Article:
Make sure to have a decent shelter for your ducklings in your backyard when they start to grow bigger. A duck house that is dry, has good ventilation, and protects them from the summer heat and harsh cold would be great.
8. Brewer’s yeast
Adding brewer’s yeast supplement to the feed for ducklings is recommended to increase their niacin intake. Ducklings require more vitamin B3 than chicks do, and a deficiency can cause joint or bone issues to their legs.
You can add 1.5 tablespoons of brewer’s yeast in one cup of feed until the time they are grown up. The supplement is not necessary for their adulthood but you can still add it to their feed if you wish.
To provide your ducklings with more nutritious food, you can grow a variety of vegetable plants in your garden for your use and your ducklings as well. Lettuce, chickweed, and small tomatoes are popular choices. You can also add some chopped veggies to their water trays.
10. Diluted vinegar
Ducklings make a lot of mess, A LOT! Especially when they are eating. You will often need to tidy the brooder space more than once a day. It is not ideal to use cleaners with harsh chemicals, so use a spray bottle and mix equal parts of water and white vinegar in it for a safe clean of the brooder space.
11. Secure fencing
Domestic ducklings are vulnerable. They cannot fly or protect themselves from predators on their own.
So if you have pets like cats and dogs that can prey on your ducklings, make sure to have a fenced area for when the ducklings are outside or build their brooding space away from any predators’ reach.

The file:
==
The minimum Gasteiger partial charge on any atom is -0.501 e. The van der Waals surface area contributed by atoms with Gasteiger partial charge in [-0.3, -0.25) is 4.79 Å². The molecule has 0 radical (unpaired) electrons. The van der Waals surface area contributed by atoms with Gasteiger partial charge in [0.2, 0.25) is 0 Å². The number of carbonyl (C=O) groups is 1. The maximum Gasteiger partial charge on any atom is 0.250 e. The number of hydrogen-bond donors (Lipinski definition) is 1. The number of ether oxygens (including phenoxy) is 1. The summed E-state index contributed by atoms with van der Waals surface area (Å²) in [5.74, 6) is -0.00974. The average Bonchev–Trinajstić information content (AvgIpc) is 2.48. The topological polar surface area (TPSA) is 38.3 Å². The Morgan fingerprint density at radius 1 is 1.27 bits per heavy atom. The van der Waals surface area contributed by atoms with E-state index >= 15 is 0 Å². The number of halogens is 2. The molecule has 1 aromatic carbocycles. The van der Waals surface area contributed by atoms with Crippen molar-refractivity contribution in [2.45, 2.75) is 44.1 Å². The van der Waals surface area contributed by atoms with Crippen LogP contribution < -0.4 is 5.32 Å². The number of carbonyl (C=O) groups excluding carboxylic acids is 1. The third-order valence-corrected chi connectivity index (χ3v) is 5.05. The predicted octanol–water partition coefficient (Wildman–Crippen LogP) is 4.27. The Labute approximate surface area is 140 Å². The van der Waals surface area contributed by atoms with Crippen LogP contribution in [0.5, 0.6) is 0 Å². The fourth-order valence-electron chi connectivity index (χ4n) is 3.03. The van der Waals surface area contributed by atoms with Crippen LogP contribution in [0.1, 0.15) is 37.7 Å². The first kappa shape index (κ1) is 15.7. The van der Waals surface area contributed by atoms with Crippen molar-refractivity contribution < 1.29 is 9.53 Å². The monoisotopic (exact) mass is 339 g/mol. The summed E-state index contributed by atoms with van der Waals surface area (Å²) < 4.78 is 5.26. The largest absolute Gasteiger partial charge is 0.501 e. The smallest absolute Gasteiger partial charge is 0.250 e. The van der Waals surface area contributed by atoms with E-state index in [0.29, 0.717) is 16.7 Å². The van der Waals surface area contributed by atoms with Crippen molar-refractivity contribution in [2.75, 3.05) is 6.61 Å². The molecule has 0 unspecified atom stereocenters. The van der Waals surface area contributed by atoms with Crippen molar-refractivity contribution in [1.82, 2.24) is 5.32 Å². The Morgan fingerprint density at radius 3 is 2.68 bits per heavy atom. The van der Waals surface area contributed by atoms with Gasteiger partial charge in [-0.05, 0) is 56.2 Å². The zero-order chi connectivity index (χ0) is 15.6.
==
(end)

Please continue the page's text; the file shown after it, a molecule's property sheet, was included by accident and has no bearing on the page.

Also, if you have the threat of hawks or snakes, then make sure you have made all the necessary measures to protect your ducklings from a potential threat.
12. Toys and Bells
Ducklings love to have fun, and they love nibbling. You can give them some rubber chew toys for entertainment. Even dog chew toys can be used for the ducks but make sure it is not something they will swallow.
You can get them some rubber balls that they can roll around as a source of entertainment for them. You can hang bells on their necks or on their paths around the garden. The noise from the bells helps you track your ducklings, and it looks adorable on these fluff balls.
Ducks are highly social and should not be kept alone. If you have a smaller number of ducklings or by any chance, you are raising a single duckling, then put a secure mirror in the brooding space. They love to see other ducks, and seeing their reflection in the mirror will keep them distracted.
14. Water source
Ducklings love to play in the water. Though baby ducklings do not require water to swim in, they do need some water to dip their heads in and clear out their nostrils.
The water feature requires great supervision, as ducklings should not immerse in water until they learn to balance their body temperature.
They should be restrained from a deeper water source such as pools until they are a month old at least. Make sure the water is at average room temperature. Ducklings shouldn’t be given more than necessary access to water as they can catch a cold if they get too wet.
15. Supplements for gritting
Like adult ducks and other birds, ducklings also need to grind food in their gizzard for better digestion. It is recommended to provide your duckling brooder with some coarse sand or to bring your ducklings outside for some time (if the temperature outside is close to the average temperature in their brooding space) so they can get forage for some grit.